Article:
July 10, 2016
Dear Mrs. Clinton:
I congratulate you for getting as far as you have in this presidential race. Your success is truly a laudable achievement. Yet, at this juncture, I believe that you should consider withdrawing from the presidential race, and further, withdrawing from public service in general.
This is being written on the 10th of July 2016, less than one week after the FBI made public their findings in the investigation of your handling of emails. The list of errors you made, the gross negligence and general carelessness is certainly embarrassing for you, and for those who are supporting you as president.
It appears now, not surprisingly, that you will not be charged with any crime. I’m no attorney and have no opinion of whether your failings to follow the law, state department policies, and common sense actually reach the threshold of criminal activity. That’s for the experts to decide and they have spoken. Enjoy your freedom.
However, and this is the point of my open letter, I believe that you should immediately, voluntarily suspend your campaign for the presidency and subsequently remove yourself completely from all political activities on all levels.
My reasoning is this. While you have avoided prosecution, you are clearly guilty of negligent handling of highly important and sensitive government information. You have proven yourself untrustworthy by the fact that you (or attorneys under your direction) deleted over 2000 emails related to your job as secretary of state, this violating the letter and spirit of our vital Freedom of Information Act statutes.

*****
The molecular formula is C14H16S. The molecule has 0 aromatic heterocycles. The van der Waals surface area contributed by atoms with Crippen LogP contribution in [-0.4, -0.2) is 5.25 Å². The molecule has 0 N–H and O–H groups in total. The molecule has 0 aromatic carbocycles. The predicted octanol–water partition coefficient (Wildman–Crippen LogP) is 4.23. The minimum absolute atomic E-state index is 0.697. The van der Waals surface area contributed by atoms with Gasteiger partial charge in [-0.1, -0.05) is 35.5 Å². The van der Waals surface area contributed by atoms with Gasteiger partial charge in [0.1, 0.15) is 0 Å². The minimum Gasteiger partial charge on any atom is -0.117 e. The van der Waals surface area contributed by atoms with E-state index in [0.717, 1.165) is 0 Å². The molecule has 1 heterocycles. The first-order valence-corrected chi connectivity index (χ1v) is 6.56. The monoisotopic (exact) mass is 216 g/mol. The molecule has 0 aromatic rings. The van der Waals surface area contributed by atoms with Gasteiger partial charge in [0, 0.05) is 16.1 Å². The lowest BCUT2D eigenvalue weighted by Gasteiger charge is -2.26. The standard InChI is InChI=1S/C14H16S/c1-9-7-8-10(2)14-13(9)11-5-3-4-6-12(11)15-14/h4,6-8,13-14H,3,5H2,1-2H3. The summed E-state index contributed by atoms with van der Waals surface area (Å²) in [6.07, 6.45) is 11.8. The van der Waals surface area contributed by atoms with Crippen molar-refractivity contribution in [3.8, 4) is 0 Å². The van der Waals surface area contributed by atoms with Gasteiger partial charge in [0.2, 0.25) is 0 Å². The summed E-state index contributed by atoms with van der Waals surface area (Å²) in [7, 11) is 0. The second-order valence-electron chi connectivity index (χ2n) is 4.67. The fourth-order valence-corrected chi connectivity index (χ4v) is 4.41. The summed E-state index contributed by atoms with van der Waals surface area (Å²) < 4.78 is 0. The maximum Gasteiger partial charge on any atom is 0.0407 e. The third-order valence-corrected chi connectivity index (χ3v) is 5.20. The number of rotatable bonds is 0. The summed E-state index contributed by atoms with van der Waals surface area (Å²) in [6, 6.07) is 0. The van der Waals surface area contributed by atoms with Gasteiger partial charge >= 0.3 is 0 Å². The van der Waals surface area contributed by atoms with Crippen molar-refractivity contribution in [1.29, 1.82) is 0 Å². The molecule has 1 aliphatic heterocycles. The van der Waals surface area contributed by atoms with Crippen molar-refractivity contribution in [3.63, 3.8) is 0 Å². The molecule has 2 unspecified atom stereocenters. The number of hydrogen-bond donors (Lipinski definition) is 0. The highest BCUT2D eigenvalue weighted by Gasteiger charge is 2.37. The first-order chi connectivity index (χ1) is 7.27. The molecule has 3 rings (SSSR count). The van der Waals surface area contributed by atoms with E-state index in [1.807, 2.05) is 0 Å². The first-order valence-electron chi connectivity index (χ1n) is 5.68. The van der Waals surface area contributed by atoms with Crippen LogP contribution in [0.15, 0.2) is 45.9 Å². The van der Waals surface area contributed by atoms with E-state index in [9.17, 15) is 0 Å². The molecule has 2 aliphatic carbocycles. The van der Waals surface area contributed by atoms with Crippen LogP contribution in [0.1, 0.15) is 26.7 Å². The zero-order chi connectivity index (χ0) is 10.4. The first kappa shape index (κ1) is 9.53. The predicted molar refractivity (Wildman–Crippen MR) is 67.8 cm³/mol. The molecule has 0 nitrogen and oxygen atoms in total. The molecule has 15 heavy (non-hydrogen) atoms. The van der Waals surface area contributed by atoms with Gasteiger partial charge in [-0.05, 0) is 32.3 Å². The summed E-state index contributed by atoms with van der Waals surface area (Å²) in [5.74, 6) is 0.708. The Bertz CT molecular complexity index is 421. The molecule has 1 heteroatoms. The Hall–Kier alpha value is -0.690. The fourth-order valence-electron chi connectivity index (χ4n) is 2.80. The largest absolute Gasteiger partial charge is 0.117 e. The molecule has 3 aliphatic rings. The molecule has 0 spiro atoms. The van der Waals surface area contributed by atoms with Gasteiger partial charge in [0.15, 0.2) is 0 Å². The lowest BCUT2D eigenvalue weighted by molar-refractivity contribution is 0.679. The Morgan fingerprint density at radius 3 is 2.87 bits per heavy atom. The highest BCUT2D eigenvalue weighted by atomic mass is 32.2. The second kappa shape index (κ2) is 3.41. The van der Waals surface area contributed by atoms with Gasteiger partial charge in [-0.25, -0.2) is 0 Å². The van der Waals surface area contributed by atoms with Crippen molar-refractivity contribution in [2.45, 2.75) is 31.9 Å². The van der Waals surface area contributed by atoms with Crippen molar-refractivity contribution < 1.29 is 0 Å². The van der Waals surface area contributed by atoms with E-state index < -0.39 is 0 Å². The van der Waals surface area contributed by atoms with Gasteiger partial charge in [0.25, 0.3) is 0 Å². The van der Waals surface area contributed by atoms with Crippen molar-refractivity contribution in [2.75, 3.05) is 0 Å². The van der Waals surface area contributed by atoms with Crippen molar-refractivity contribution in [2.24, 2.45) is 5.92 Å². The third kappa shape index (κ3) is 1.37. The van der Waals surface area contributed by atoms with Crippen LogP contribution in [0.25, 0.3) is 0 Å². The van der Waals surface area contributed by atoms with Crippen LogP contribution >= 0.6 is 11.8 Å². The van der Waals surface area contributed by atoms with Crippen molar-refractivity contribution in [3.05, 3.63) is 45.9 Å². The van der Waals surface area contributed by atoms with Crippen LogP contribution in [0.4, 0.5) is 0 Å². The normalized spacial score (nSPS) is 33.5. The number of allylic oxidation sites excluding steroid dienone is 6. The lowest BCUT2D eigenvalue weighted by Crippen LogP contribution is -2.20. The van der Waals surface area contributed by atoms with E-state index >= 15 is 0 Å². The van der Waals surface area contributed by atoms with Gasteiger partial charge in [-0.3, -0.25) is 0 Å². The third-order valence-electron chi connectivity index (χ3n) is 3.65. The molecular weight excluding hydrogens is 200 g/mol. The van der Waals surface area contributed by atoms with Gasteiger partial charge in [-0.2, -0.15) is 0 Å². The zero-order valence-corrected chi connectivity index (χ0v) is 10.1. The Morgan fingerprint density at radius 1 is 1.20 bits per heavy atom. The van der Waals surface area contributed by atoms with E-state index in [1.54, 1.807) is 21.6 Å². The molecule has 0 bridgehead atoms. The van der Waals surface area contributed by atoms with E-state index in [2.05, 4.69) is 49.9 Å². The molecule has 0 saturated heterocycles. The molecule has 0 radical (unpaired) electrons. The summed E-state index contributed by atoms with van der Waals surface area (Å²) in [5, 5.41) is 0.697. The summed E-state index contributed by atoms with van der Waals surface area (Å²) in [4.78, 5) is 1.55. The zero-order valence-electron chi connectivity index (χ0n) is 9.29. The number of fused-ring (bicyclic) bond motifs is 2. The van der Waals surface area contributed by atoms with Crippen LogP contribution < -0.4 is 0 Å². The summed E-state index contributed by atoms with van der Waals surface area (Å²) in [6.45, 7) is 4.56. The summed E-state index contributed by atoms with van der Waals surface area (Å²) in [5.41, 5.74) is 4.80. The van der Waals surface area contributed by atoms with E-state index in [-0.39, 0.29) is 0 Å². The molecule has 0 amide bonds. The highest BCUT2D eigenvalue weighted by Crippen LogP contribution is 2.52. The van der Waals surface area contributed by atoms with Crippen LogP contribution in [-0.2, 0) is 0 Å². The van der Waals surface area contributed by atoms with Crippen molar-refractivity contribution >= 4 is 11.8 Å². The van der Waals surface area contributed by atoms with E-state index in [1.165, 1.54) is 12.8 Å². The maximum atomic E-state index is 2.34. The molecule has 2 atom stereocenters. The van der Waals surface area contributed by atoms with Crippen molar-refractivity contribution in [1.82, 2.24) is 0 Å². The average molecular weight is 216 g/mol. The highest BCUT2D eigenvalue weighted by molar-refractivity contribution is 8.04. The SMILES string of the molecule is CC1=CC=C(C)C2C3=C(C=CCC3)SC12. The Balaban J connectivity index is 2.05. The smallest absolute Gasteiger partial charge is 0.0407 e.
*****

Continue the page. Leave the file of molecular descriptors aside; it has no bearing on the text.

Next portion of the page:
Mrs. Clinton, please understand the situation this creates for our country. Tens of millions are shocked that your prosecution will not go forward. They are calling en masse for the justice department to reconsider. This situation has the appearance of favoritism, as if we live in a country where there are two sets of laws – one for the rich and powerful connected, and another for the common man. In a country based on the rule of law and fair treatment for all, this is unacceptable.
Perhaps you deserve prosecution and perhaps you do not. In either case, you apparently will not be prosecuted. To the common man, it appears you have cheated the system through your connections and power and money. This creates discontent and strife and I fear will lead to a degradation of the foundation of our country itself.
I see only one solution. While it may not be the most pleasant for you, and may be considered tragic by your supporters, this is the only way.
Mrs. Clinton, end your campaign for president and withdraw from public service. Retire. Do charitable work. Do whatever you want. But leave any and all positions of power. Do it for the greater good. It will be better for you too. I promise.
We need to begin to heal as a nation, not become more divided. You have it in your power to begin the healing process. Do it Mrs. Clinton.
Filed under: General stuff
If you know me, you’ve probably heard “the talk” at least once. If you happen to tell me that you, a relative, or your child, ESPECIALLY your child, is on psychiatric drugs, you’ve definitely gotten “the talk”.
In brief, I HATE psychiatric drugs. But that’s not the subject of this article. This article is about how the FDA knows these drugs are dangerous but, apparently not hating them as much as I do, they hide reports of adverse effects from the public.
I could write an article about it, but I probably couldn’t make it any more clear than this: http://www.madinamerica.com/2016/05/the-fda-is-hiding-reports-linking-psych-drugs-to-homicides/
I’ll leave it to you to read, understand and make your own decision about whether your FDA is on your side, protecting you, or if it’s protecting drug companies while conspiring against you.